DRIVING through the Teign Valley, you’d hardly know that England’s highest waterfall is tucked into its ancient forests, but that’s just the first secret that Canonteign Falls Country Park is hiding.
Tucked into the fringes of Dartmoor, the Canonteign Estate meanders through over 200 years of history. Acquired by the naval hero Sir Edward Pellow and developed by his wife, the First Lady of Exmouth, the estate became a remote but beautiful collection of trees, flowers and ferns surrounding the gorge.
For a time, the land was even mined for lead and silver by local people. When the mines diminished due to cheaper imports, the third Lady Exmouth, eager to keep the locals on the land, employed them to divert part of the nearby stream over a cliff to create the 70-metre Lady Exmouth Falls seen today.
However, over successive generations, the house, falls and surrounding estate fell into decay, and many parts of the estate were sold off.
That was until Chris Baylis took it on. Chris had seen the estate on walks during his time at the University of Exeter and dreamed of one day being a part of its history. That day came in the late eighties when the 10th Viscount and Lady Exmouth put Canonteign on the market. At first, Chris missed the opportunity. However, the sale fell through, and Chris secured his dream of owning the estate from a phonebox in Cambridge.
‘When Chris got it, there was more growing inside than outside,’ Kate Baylis explained, ‘there was a lot of work to be done and most of the estate had been sold over the years.’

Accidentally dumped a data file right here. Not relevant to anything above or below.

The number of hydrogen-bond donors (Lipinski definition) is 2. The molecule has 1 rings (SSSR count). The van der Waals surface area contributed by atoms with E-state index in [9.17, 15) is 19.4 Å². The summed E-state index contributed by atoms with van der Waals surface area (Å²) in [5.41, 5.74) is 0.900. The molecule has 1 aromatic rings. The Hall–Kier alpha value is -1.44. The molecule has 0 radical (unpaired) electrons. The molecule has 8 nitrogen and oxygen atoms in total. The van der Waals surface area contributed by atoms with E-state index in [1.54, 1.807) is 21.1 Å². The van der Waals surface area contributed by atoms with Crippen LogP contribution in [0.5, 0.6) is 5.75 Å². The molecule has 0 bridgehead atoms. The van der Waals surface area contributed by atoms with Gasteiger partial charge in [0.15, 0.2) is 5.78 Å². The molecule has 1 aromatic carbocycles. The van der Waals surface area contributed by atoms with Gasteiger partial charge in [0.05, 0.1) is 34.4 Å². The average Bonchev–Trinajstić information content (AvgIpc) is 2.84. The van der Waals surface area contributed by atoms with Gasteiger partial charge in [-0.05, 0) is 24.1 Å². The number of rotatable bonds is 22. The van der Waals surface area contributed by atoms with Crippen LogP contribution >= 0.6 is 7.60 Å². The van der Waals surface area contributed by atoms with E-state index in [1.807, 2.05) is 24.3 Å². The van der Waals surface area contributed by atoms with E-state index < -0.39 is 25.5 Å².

Since taking over Canonteign, Kate and her team have painstakingly recreated a paradise, not just for themselves, but for everyone.
‘It’s been a labour of love. I’ve always had a creative side as well as a legal side (Kate was a barrister by trade). I just thought there was so much potential to make this somewhere that’s really lovely for people to come with their children.’
Some of the best-hidden secrets of Canonteign were only uncovered recently. Above Lady Exmouth Falls and at the top of a long set of uneven, Victorian steps hides the fern garden.
The fern garden was created in the mid-1800s when collecting and cultivating fern specimens was all the craze in Victorian Britain.
As the prosperity of Canonteign waned, the garden was abandoned, forgotten and left to its own devices.
Kate Baylis rediscovered the collection by chance in 2009 when extreme weather exposed an elaborate fernery through which the original stream still flows. The garden had been lying dormant for more than 100 years.
Much of the fern garden had continued to thrive on its own, thanks to Canonteign’s unique microclimate. But with the help of pteridologist Julian Reed, the garden was restored, and new species were added. The garden was awarded National Plant Collection status by Plant Heritage last year.
Kate Baylis said: ‘The fern garden is an incredibly special place with a magical feel. To restore and preserve this unique garden and its history became very important to me.
‘We have worked on restoring the garden to its former glory for many years, so to be at a place where we have such a wonderful variety of ferns recognised by Plant Heritage as a National Collection is such an achievement. In becoming a National Collection, we are taking on stewardship to protect these ferns, ensuring there’s a legacy and gene pool for years to come.’
Coming out of the woods and into a nearby meadow, the labyrinth comes into view. The maze, designed by artist Adrian Fisher, was created to mark Chris and Kate’s 60th birthday.
Amy Greenman, CEO and Marketing Director of Canonteign, said: ‘It’s depicting life’s journey, and it’s a continual path, so there are no dead ends. If you walk it, it takes about six minutes to get to the middle. The whole thing is planted with wildflowers, so we’re hoping it’ll be gorgeous this summer.’
► To explore Canonteign’s secrets for yourself, visit any day of the week, from 10am-4pm, or 5pm during school holidays.